Ellegaaard et al.2 also used a 6-month follow-up, but they combined injections with exercise in the hope that it would lead to greater long-term improvement in patients with SAPS. Participants were included if they were clinically diagnosed as having unilateral shoulder pain that lasted at least 4 weeks and had an enlarged subacromial bursa, which was assessed through ultrasound imaging.2 One group of patients received the combined treatment, whereas the other group received injections only (two injections 1 week apart).2 The 10-week exercise program focused on scapula muscle stabilization and strength during the first 2 weeks and progressive strengthening for the following 8 weeks.2 At both the 13-and 26-week follow-up, there were no significant differences between groups for pain reduction during rest and activity, thickness of subacromial bursa, self-reported shoulder function, clinical impingement test results, and isometric muscle strength.2 However, at the 13-week follow-up, the combined treatment group had significantly fewer participants with a positive ultrasound impingement test than the injection group.2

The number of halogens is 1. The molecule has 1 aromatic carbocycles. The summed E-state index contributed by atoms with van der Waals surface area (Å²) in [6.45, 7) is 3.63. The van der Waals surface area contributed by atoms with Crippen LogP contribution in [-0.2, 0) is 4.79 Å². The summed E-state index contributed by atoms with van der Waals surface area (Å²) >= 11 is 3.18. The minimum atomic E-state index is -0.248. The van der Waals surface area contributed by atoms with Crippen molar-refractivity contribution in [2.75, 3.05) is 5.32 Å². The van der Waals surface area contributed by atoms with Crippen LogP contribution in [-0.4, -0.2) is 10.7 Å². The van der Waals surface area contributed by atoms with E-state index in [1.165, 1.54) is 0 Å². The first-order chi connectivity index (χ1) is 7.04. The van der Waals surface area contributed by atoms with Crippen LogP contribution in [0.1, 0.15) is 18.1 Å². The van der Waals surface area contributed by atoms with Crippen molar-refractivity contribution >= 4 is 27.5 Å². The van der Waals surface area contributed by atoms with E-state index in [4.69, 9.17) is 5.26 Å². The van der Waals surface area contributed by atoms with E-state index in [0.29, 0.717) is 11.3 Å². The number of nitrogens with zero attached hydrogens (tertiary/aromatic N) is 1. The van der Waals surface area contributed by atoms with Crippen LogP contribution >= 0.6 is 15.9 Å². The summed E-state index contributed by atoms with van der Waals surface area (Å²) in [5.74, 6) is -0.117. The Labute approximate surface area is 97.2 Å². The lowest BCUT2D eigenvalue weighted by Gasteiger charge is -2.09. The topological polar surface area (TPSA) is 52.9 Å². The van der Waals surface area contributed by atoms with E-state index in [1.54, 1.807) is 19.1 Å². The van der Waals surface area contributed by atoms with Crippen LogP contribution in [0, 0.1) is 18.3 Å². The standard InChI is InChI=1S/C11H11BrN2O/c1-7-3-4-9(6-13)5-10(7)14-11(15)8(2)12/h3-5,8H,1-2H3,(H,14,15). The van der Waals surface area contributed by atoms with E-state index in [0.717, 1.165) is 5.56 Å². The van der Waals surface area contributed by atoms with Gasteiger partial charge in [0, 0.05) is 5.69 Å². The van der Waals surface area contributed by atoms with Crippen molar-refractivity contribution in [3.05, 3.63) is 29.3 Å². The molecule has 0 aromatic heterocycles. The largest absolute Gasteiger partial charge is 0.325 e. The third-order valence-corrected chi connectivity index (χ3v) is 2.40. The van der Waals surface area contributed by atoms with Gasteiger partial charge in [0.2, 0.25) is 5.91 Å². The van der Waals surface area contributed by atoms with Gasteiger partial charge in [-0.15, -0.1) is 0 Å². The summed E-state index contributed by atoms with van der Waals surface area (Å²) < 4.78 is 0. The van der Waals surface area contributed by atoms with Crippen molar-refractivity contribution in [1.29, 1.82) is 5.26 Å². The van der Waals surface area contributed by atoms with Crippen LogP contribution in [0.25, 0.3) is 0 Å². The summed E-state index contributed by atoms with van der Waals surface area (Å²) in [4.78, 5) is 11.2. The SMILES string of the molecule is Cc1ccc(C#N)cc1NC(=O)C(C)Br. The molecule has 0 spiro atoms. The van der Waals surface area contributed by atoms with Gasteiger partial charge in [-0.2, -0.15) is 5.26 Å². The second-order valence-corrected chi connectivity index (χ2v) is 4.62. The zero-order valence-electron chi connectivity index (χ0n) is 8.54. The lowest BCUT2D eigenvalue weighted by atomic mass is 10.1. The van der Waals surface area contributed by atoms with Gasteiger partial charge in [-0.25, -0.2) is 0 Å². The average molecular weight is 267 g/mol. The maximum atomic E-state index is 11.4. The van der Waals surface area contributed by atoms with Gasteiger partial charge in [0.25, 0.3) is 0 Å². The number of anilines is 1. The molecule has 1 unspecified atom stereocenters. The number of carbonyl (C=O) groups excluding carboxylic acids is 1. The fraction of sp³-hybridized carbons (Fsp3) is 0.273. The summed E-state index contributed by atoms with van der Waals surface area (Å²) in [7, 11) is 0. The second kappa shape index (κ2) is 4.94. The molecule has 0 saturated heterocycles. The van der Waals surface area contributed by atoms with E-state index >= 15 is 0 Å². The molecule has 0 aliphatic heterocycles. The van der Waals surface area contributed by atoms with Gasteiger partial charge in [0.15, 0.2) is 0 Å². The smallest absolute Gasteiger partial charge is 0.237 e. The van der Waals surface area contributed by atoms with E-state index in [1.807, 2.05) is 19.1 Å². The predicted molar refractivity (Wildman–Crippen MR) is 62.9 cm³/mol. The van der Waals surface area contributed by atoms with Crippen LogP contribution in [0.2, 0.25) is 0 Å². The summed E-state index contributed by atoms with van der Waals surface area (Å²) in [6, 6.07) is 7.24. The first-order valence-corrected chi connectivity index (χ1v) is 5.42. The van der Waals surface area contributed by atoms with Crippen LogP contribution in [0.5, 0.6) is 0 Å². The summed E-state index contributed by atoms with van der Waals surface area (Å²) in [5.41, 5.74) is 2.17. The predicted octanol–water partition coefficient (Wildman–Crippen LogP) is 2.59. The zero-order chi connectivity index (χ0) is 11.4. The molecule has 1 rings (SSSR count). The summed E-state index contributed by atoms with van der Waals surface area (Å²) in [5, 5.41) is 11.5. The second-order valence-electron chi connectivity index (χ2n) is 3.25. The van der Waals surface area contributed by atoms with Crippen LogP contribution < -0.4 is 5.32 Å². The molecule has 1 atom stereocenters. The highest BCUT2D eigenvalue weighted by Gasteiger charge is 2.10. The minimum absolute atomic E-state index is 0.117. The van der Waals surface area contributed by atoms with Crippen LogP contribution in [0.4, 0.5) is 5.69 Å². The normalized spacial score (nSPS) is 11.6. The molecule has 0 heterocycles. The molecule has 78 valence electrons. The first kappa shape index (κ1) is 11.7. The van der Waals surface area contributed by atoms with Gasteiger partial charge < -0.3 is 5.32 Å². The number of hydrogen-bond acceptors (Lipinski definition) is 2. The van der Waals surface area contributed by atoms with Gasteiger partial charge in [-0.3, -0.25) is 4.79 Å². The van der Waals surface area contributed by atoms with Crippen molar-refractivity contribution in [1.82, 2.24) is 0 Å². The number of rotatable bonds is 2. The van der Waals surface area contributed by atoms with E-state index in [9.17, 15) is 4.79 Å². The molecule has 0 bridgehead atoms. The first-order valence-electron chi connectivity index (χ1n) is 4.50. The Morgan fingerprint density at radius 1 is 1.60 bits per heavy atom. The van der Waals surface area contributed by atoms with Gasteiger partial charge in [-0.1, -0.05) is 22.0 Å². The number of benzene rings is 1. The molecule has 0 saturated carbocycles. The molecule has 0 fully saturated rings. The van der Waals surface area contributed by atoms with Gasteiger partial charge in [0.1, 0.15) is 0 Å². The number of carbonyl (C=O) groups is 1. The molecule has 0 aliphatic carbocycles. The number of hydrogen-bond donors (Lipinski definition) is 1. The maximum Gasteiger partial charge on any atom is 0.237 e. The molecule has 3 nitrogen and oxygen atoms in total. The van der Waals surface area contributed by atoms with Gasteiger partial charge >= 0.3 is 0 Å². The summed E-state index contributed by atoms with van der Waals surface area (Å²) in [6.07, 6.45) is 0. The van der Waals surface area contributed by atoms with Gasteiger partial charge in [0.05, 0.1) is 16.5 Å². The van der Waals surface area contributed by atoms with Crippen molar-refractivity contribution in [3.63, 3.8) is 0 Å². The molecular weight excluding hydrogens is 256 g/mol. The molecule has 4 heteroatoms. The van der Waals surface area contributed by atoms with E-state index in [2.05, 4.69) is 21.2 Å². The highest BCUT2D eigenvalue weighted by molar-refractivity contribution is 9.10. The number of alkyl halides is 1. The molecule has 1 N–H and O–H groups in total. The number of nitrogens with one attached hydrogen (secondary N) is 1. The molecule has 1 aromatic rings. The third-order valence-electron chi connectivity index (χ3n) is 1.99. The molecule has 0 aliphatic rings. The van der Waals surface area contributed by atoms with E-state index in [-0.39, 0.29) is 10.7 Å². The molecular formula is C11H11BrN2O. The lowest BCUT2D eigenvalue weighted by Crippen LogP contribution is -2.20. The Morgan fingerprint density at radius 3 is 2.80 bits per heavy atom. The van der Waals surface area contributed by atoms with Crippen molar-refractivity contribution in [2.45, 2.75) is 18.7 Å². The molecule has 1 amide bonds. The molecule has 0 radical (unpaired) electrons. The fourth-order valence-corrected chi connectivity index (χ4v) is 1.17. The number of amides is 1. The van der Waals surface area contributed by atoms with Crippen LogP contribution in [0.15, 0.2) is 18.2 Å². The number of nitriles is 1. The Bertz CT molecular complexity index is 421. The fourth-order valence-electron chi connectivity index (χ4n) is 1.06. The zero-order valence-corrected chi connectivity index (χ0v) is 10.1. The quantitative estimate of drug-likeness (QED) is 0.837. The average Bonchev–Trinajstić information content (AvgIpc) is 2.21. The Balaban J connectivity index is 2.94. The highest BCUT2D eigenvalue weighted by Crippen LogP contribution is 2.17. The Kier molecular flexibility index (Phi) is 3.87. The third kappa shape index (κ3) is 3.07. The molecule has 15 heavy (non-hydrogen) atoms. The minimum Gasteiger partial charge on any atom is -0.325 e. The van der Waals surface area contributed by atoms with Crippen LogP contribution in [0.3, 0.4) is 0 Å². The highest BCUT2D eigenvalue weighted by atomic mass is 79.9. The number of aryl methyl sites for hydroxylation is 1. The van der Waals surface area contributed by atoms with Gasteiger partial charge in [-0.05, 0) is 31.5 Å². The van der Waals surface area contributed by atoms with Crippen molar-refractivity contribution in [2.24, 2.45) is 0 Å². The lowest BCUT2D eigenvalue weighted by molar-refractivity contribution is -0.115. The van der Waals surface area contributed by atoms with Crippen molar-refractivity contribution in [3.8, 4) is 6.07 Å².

The findings of this systematic review produced strong evidence that although steroid injections may be used for short-term pain relief, they may not produce long-term relief for patients with SAPS.1–4 Therefore, other treatment methods can be used with or without steroid injections. Rest and NSAIDs can be beneficial for pain control during the first 2 weeks,1 and exercise may be used separately or in combination to reach desired outcomes (eg, decreased pain relief and increased shoulder function).1,2,4,5 These interventions may decrease the recurrence of SAPS and therefore minimize the need for additional treatments.1,2,4,5 When treatment is focused on exercise therapy, a general progression could be gradually adding shoulder elevation, trunk strengthening, and endurance training to rotator cuff strengthening exercises.5 Scapular stabilization, critiquing proper posture, and eccentric exercises should be included in progressive therapy, whereas manual therapy may be used to treat trigger points on affected shoulders.1,5 Nevertheless, the choice of exercise, injections, or a combination solely depends on patient and physician preference and individual assessment.2 Because SAPS is a common issue among shoulder pathologies,2 this review can be useful for clinical practice by giving clinicians the knowledge to present options for patients seeking pain relief.